Milk Paint Farmhouse Dresser: Before and After
Sometimes, a piece of furniture you set out to rehab does not turn out the way you envisioned. Sometimes, it turns out better!
I bought this dresser off Craigslist, sight unseen. Well, I didn’t see it anyway. I sent my husband and Dad over to pick it up and truth be told if I had gone along, I probably would have rejected it.
The veneer was peeling off and splintered. And the drawers were falling apart at the seams.
It needed far more work than just a coat of paint to pretty it up. And I certainly wasn’t feeling it. But eventually it got in my way in my garage and I got tired of tripping over it so I set to work. I tried every trick in the book to get that peeling veneer off the top. Wet towels soaking overnight, wet towels and a hot iron, and finally sanding. Trust me I tried a lot of techniques. What I ended up with was a gouged hot mess. There was no saving it! The top was removed and replaced. Luckily, I was able to put my husband on that job.
Once the dresser was repaired, I painted it with Sweet Pickins Milk Paint in Flour Sack. I didn’t use the shellac trick to control the chipping. You can see that technique here. I just let the Milk Paint do it’s thing. And trust me it did. It chipped a lot! More than how I envisioned it would chip. And would you believe I forgot to take pics of that whole process? Bad blogger, bad! But the process was the same as here and here.
This dresser not only chipped, but it crackled too. Which I have to say I love. In fact, I liked it so much I ended up replacing my old bathroom dresser with this “new” one. It has a lot more storage room than the old one.
Interestedly, this piece became a great case study in what Milk Paint does best. Be unpredictable. The front chipped like crazy, the sides not so much. So when I am explaining to people what Milk Paint does and they want to know what it will do on the piece they are painting, I can never give a definitive answer. It might chip a little, it might chip a lot, it might not chip at all.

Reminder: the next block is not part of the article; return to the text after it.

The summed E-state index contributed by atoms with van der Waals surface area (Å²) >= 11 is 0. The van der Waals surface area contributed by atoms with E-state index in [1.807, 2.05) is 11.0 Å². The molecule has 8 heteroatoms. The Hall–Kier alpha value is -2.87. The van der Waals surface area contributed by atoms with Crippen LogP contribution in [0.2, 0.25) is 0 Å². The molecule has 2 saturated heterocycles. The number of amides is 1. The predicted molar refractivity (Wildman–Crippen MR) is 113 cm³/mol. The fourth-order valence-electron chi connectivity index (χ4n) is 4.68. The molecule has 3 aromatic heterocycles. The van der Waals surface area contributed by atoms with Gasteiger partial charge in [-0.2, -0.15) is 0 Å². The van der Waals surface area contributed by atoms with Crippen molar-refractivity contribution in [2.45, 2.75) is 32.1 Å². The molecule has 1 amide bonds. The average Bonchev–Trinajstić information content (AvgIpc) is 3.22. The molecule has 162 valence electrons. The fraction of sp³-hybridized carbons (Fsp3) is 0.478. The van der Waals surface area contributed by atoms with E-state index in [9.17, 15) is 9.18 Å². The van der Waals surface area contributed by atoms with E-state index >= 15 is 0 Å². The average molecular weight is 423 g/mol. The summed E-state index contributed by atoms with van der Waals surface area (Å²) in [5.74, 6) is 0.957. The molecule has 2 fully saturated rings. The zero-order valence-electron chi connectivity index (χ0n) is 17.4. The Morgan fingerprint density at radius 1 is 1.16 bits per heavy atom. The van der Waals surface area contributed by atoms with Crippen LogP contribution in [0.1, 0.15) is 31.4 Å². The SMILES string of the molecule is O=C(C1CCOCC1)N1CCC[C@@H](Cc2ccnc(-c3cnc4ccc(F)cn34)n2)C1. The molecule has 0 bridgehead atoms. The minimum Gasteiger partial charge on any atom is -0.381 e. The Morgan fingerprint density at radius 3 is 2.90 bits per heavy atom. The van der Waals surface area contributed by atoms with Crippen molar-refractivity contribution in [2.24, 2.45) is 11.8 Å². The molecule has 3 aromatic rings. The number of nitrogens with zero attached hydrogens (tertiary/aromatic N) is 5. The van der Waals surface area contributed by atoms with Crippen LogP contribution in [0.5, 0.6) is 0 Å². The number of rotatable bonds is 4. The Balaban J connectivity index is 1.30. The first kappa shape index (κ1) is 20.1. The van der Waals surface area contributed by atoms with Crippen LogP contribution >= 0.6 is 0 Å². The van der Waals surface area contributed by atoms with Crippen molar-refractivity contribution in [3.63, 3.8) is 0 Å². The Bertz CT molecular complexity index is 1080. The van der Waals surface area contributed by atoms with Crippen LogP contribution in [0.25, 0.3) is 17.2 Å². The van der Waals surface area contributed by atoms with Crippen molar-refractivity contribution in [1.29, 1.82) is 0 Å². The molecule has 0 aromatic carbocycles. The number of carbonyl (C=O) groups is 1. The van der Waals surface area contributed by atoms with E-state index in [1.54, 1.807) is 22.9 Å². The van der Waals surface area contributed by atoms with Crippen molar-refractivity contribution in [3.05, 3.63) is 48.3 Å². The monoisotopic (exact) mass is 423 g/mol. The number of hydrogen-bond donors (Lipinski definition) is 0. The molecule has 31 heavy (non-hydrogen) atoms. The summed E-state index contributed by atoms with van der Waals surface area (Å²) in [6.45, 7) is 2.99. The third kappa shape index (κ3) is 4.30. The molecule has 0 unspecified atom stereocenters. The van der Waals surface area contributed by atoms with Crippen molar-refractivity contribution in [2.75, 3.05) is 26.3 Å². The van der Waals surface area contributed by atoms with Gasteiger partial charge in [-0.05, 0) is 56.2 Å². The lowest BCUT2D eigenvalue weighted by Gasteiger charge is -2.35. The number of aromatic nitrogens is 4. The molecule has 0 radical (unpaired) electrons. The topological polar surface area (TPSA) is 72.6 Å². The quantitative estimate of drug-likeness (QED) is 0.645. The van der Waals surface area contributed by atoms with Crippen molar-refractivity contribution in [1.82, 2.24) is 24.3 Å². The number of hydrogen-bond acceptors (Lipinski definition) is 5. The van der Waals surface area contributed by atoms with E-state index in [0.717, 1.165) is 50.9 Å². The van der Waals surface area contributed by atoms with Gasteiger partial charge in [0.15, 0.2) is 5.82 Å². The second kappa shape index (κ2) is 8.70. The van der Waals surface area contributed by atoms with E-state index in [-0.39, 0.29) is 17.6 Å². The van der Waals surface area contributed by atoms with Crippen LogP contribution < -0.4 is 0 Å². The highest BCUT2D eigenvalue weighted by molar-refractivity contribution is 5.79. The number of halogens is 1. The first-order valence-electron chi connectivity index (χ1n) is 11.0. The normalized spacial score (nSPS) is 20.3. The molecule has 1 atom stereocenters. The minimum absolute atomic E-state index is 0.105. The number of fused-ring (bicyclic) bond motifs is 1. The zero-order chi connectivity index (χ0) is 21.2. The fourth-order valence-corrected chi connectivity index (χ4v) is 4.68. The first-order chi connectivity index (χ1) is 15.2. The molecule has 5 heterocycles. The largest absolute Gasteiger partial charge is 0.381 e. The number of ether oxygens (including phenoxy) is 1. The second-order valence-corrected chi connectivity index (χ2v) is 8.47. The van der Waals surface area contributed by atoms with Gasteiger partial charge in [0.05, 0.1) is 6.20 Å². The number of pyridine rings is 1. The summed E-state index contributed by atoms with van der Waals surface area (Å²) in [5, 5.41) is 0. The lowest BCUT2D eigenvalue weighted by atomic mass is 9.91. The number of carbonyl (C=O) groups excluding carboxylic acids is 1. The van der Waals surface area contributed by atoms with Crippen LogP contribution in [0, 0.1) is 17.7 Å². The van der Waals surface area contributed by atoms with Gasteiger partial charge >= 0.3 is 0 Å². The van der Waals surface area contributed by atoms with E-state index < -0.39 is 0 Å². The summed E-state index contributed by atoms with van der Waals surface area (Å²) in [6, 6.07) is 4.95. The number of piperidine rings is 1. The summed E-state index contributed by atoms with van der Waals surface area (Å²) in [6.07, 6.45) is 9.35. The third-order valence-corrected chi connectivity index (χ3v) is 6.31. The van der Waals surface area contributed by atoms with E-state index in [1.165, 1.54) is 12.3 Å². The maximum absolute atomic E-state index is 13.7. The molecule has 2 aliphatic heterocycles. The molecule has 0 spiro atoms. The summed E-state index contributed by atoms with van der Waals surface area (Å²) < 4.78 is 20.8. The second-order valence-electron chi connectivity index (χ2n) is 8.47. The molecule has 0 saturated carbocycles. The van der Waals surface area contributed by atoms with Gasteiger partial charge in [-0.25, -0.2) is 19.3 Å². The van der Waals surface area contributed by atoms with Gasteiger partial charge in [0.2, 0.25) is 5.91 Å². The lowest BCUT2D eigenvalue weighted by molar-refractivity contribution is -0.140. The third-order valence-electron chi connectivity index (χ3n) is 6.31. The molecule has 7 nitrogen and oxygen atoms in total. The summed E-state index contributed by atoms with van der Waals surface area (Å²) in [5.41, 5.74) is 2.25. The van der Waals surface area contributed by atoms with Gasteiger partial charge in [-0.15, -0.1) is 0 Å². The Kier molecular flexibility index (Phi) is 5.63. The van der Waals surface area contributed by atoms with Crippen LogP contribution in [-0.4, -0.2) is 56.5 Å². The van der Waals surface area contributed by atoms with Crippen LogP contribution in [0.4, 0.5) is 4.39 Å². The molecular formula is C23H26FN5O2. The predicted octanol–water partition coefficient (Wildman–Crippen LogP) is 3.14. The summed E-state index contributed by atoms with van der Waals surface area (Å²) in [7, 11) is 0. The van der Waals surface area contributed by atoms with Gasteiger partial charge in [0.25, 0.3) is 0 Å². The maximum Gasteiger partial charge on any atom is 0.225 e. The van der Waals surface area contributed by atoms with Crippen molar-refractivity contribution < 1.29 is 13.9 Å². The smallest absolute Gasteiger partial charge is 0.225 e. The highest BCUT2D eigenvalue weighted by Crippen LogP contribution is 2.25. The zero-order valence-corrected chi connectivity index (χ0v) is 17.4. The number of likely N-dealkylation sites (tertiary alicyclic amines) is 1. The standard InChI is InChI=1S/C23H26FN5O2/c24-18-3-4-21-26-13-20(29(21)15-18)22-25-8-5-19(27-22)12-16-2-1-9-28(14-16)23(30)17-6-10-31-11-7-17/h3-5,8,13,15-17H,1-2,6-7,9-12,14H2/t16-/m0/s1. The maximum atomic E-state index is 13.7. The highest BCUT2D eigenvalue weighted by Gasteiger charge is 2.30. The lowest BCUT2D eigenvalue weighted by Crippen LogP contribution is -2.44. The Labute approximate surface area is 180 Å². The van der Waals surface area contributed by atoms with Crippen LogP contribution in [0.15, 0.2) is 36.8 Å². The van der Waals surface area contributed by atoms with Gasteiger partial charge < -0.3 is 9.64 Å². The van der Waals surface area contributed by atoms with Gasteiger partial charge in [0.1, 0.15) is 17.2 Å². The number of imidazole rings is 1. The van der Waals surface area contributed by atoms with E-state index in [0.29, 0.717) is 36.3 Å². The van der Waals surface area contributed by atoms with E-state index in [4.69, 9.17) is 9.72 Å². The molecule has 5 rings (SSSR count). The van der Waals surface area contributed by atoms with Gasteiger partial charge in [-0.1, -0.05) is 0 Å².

But that’s what I love about Milk Paint. That unpredictability gives it that authentically aged look. A real farmhouse dresser salvaged from an old house or barn wouldn’t have evenly chippy paint. Or just the edges neatly rubbed away by sand paper. It would be chippy, a little here and a lot there. Or like the new top on this dresser, not chipped at all, just crackled and old-looking.
Now I know I’m really living on the edge here. But I didn’t even seal this piece. Well, not yet. And maybe never. I was so excited to get this to my bathroom that I figured I would wax it right there when I had time. I haven’t gotten to it yet. So it’s becoming an experiment in what happens when you do nothing. Is the paint falling off all over my bathroom floor? No, what’s chipped has chipped and what’s sticking is stuck. Make sense? The worst that has happened is that I left a coffee ring on the top. This is an old dresser I plan to have it for a long time. I’m sure it will end up serving a lot of purposes in its lifetime under my roof. I want it to age even more. I want it to have coffee rings, and dings and dents. I know I’m blowing your control freak minds right? Sometimes you just have to let it go when using Milk Paint. You’re results may be better than you ever could have planned.